Green in Glasgow, The Herald

The Herald, Glasgow

HEADLINE: Happy to play the blues

BODY:
DESK-BOUND in his London office a year ago, eminent musical historian Colin Larkin was surprised to receive additional last-minute help as he oversaw the final proof-reading of a new edition of The Guinness Who's Who of the Blues.

It was Peter Green, the

guitar legend who endured a quarter-century-long journey into severe mental ill-health following his sudden departure from the group he helped found, Fleetwood Mac, writes DAVID BELCHER.

"Like most people, I'd read a lot of sensational newspaper stories about Peter's drug-induced breakdown . . . stuff about his finger nails having grown so long that he was unable to play a guitar," says Larkin. "But I wasn't asking him about things like that, or about Fleetwood Mac . . . I was asking him about his one true love, the blues, and so the Peter Green I met is a charming man with lively sparkling eyes, plus clean, beautiful, and expressive hands."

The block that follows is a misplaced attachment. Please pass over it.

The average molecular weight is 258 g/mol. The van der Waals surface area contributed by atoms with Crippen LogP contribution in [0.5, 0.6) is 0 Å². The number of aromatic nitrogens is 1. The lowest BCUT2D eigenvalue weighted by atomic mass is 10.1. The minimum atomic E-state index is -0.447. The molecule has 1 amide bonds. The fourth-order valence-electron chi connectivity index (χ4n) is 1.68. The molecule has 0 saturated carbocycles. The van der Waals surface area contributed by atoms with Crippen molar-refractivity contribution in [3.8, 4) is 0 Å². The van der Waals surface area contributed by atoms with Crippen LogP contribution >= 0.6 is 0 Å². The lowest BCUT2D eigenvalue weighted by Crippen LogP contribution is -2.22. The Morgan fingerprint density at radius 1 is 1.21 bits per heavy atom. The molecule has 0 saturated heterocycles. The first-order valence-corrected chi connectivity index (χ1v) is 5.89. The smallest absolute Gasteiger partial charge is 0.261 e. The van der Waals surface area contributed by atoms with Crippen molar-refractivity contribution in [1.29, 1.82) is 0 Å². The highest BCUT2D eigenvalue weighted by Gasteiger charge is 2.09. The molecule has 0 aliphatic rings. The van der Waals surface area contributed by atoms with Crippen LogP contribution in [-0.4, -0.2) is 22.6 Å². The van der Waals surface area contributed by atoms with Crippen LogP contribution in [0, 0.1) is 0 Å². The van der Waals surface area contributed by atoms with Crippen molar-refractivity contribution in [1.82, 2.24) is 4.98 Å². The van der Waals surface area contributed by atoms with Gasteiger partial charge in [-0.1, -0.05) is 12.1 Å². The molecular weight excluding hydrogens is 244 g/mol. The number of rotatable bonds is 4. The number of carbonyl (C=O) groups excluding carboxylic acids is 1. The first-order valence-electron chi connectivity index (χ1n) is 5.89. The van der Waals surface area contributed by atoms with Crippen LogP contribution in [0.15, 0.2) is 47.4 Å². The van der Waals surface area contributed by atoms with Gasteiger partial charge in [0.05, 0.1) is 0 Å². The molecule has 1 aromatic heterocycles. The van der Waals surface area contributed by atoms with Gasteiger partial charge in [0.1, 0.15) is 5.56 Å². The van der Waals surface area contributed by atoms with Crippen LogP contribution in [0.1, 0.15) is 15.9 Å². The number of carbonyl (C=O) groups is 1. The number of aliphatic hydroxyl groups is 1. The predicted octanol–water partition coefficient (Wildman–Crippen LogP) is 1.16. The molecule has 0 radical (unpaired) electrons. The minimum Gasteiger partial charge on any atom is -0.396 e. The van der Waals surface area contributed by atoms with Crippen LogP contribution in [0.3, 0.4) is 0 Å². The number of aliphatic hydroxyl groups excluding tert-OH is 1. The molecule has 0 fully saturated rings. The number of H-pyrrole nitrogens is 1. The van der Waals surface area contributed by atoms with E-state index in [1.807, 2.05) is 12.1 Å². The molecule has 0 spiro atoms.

And those hands will be in action in Glasgow, at the Garage, next Wednesday and Thursday, as Peter Green's rehabilitation continues. Propelled by drummer Cozy Powell and Whitesnake bassist Neil Murray, Peter Green and his Splinter Group will be dusting off the blues in a style which will hopefully not be too far off the mark.

Having spent the last decade without a guitar to his name, Green is now happily buying guitars left, right, and centre, Larkin reports. "He plays every day for hours on end, and is busily digging up all sorts of obscure blues from the past - I saw him at his first major comeback gig, in August at the Guildford Folk and Blues Festival, where he did a storming version of Freddie King's The Stumble.

"He's not writing his own songs, but he is currently in a studio recording again, with Cream's lyricist, Pete Brown, as producer." His health much improved, Green also has a full November programme of gigs. "But what's most heartening is that Peter is being allowed to do things in his own time by a team of people who place his welfare first and foremost."

Eric Clapton, once something of a blues-guitar whizz himself, apparently, was among those who turned up to see Peter Green in Guildford. He has still to proffer a verdict on Green's abilities as he tackled old Fleetwood Mac faves like Black Magic Woman and Green Manalishi, plus the Shadows' Peace Pipe and Hendrix's Can You See Me.

Some tickets remain for next Wednesday's show, so you can make your own mind up.


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